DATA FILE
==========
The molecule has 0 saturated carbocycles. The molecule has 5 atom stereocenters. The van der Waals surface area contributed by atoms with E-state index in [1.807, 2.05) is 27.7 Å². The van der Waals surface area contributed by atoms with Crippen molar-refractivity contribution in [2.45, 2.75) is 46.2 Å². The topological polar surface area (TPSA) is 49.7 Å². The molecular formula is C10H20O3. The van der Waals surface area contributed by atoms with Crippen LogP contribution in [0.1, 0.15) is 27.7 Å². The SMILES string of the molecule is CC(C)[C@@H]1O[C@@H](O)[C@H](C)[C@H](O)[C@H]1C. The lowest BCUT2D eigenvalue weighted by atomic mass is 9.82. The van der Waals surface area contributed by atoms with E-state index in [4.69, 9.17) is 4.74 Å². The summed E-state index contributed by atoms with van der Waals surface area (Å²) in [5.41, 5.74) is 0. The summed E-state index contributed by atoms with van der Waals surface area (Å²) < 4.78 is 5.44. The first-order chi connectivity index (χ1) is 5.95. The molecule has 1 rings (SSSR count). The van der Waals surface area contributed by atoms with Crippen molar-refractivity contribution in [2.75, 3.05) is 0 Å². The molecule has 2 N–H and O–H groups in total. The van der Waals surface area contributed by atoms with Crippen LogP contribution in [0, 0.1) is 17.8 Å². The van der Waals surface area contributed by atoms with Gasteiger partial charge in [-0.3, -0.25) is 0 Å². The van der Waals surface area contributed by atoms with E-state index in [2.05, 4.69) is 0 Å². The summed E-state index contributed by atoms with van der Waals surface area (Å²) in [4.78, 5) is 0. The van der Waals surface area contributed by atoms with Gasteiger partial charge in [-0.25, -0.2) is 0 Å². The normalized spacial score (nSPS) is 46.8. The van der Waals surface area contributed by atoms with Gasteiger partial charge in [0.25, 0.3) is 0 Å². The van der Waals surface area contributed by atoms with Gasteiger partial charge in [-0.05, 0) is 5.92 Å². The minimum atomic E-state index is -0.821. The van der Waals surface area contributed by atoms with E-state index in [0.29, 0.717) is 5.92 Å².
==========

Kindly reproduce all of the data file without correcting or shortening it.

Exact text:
The molecule has 0 saturated carbocycles. The molecule has 5 atom stereocenters. The van der Waals surface area contributed by atoms with E-state index in [1.807, 2.05) is 27.7 Å². The van der Waals surface area contributed by atoms with Crippen molar-refractivity contribution in [2.45, 2.75) is 46.2 Å². The topological polar surface area (TPSA) is 49.7 Å². The molecular formula is C10H20O3. The van der Waals surface area contributed by atoms with Crippen LogP contribution in [0.1, 0.15) is 27.7 Å². The SMILES string of the molecule is CC(C)[C@@H]1O[C@@H](O)[C@H](C)[C@H](O)[C@H]1C. The lowest BCUT2D eigenvalue weighted by atomic mass is 9.82. The van der Waals surface area contributed by atoms with E-state index in [4.69, 9.17) is 4.74 Å². The summed E-state index contributed by atoms with van der Waals surface area (Å²) in [5.41, 5.74) is 0. The summed E-state index contributed by atoms with van der Waals surface area (Å²) < 4.78 is 5.44. The first-order chi connectivity index (χ1) is 5.95. The molecule has 1 rings (SSSR count). The van der Waals surface area contributed by atoms with Crippen molar-refractivity contribution in [2.75, 3.05) is 0 Å². The molecule has 2 N–H and O–H groups in total. The van der Waals surface area contributed by atoms with Crippen LogP contribution in [0, 0.1) is 17.8 Å². The van der Waals surface area contributed by atoms with Gasteiger partial charge in [-0.3, -0.25) is 0 Å². The van der Waals surface area contributed by atoms with E-state index in [2.05, 4.69) is 0 Å². The summed E-state index contributed by atoms with van der Waals surface area (Å²) in [4.78, 5) is 0. The van der Waals surface area contributed by atoms with Gasteiger partial charge in [-0.25, -0.2) is 0 Å². The normalized spacial score (nSPS) is 46.8. The van der Waals surface area contributed by atoms with Gasteiger partial charge in [0.25, 0.3) is 0 Å². The van der Waals surface area contributed by atoms with Gasteiger partial charge in [-0.05, 0) is 5.92 Å². The minimum atomic E-state index is -0.821. The van der Waals surface area contributed by atoms with E-state index in [0.29, 0.717) is 5.92 Å².